There's a great article in the New York Times on Japan's insanely complicated trash-sorting requirements:
YOKOHAMA, Japan - When this city recently doubled the number of garbage categories to 10, it handed residents a 27-page booklet on how to sort their trash. Highlights included detailed instructions on 518 items.How can the authorities enforce such a hopelessly complex system? They don't have to. Old people with too much time on their hands do it for them.
Lipstick goes into burnables; lipstick tubes, "after the contents have been used up," into "small metals" or plastics. Take out your tape measure before tossing a kettle: under 12 inches, it goes into small metals, but over that it goes into bulky refuse.
Socks? If only one, it is burnable; a pair goes into used cloth, though only if the socks "are not torn, and the left and right sock match." Throw neckties into used cloth, but only after they have been "washed and dried."
Enter the garbage guardians, the army of hawk-eyed volunteers across Japan who comb offending bags for, say, a telltale gas bill, then nudge the owner onto the right path.This has actually happened to friends of mine here in Tokyo. And shortly after I moved to a new house, an elderly woman came to my door and let me know that I was throwing away my (correctly-sorted) trash at the wrong collection site. Why did she care? Well, she had organized a rotating neighborhood clean-up list for that particular site, and it wasn't fair of me to leave my trash there if I wasn't going to take a turn cleaning it up. (Bear in mind that we are talking about a public trash collection point, not a part of anyone's private property.)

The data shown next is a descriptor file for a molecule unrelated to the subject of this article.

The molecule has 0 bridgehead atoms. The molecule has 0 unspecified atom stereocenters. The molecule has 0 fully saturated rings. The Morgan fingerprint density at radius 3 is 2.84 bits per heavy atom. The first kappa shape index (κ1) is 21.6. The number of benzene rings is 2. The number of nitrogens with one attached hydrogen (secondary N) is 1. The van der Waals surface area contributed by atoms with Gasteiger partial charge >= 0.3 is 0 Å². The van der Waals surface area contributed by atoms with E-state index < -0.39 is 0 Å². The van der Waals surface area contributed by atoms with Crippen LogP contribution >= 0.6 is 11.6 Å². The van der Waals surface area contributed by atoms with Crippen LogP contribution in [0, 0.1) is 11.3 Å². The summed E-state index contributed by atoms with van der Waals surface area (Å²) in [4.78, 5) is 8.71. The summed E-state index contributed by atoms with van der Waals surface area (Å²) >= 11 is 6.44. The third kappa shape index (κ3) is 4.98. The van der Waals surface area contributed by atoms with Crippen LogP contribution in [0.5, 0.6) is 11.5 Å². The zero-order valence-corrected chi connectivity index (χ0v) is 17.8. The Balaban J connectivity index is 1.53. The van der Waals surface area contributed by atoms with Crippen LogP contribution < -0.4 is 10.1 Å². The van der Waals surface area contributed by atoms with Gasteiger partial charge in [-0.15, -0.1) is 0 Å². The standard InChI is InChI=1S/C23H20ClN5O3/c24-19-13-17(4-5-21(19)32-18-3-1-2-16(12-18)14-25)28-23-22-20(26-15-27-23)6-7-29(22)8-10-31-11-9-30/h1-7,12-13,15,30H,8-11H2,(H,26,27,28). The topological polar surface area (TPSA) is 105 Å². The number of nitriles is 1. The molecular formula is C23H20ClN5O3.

One of the most tenacious around here is Mitsuharu Taniyama, 60, the owner of a small insurance business who drives around his ward every morning and evening, looking for missorted trash. He leaves notices at collection sites: "Mr. So-and-so, your practice of sorting out garbage is wrong. Please correct it."
"I checked inside bags and took especially lousy ones back to the owners' front doors," Mr. Taniyama said.
Yeah, sure, community involvement is what makes Japan run so smoothly and harmoniously, yada yada yada. But it's also creepy, in a big-brother sort of way: Trust no one. That kindly old gentleman down the street could be watching you.
One thing I like about New York is the way people mind their own business. There's a sense of privacy that comes from knowing no one would bother to search through your garbage, much less take it upon themselves to bring it back to your front door.